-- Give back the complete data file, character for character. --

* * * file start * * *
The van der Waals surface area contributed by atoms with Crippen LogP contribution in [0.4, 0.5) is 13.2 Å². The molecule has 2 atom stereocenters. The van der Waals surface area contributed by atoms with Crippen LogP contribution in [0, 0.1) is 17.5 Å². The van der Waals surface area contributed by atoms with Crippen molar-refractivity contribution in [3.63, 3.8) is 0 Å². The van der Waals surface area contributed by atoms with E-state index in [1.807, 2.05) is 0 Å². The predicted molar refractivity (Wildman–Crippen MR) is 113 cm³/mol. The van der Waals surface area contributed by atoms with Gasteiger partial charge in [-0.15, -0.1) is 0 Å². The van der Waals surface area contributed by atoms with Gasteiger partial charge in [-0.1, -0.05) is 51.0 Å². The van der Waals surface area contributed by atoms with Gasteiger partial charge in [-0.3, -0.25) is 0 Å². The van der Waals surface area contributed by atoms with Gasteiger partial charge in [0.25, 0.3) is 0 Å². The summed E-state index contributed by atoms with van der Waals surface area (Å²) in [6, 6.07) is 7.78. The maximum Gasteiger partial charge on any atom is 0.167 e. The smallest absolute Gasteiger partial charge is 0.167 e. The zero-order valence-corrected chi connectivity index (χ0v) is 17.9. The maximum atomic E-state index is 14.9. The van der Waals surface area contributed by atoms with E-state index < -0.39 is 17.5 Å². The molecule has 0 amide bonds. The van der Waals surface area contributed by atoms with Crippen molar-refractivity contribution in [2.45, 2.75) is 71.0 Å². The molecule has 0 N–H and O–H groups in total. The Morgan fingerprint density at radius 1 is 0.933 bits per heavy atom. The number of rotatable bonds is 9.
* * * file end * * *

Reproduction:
The van der Waals surface area contributed by atoms with Crippen LogP contribution in [0.4, 0.5) is 13.2 Å². The molecule has 2 atom stereocenters. The van der Waals surface area contributed by atoms with Crippen LogP contribution in [0, 0.1) is 17.5 Å². The van der Waals surface area contributed by atoms with Crippen molar-refractivity contribution in [3.63, 3.8) is 0 Å². The van der Waals surface area contributed by atoms with E-state index in [1.807, 2.05) is 0 Å². The predicted molar refractivity (Wildman–Crippen MR) is 113 cm³/mol. The van der Waals surface area contributed by atoms with Gasteiger partial charge in [-0.15, -0.1) is 0 Å². The van der Waals surface area contributed by atoms with Gasteiger partial charge in [-0.1, -0.05) is 51.0 Å². The van der Waals surface area contributed by atoms with Gasteiger partial charge in [-0.3, -0.25) is 0 Å². The van der Waals surface area contributed by atoms with Gasteiger partial charge in [0.25, 0.3) is 0 Å². The summed E-state index contributed by atoms with van der Waals surface area (Å²) in [6, 6.07) is 7.78. The maximum Gasteiger partial charge on any atom is 0.167 e. The smallest absolute Gasteiger partial charge is 0.167 e. The zero-order valence-corrected chi connectivity index (χ0v) is 17.9. The maximum atomic E-state index is 14.9. The van der Waals surface area contributed by atoms with E-state index < -0.39 is 17.5 Å². The molecule has 0 amide bonds. The van der Waals surface area contributed by atoms with Crippen molar-refractivity contribution in [2.45, 2.75) is 71.0 Å². The molecule has 0 N–H and O–H groups in total. The Morgan fingerprint density at radius 1 is 0.933 bits per heavy atom. The number of rotatable bonds is 9.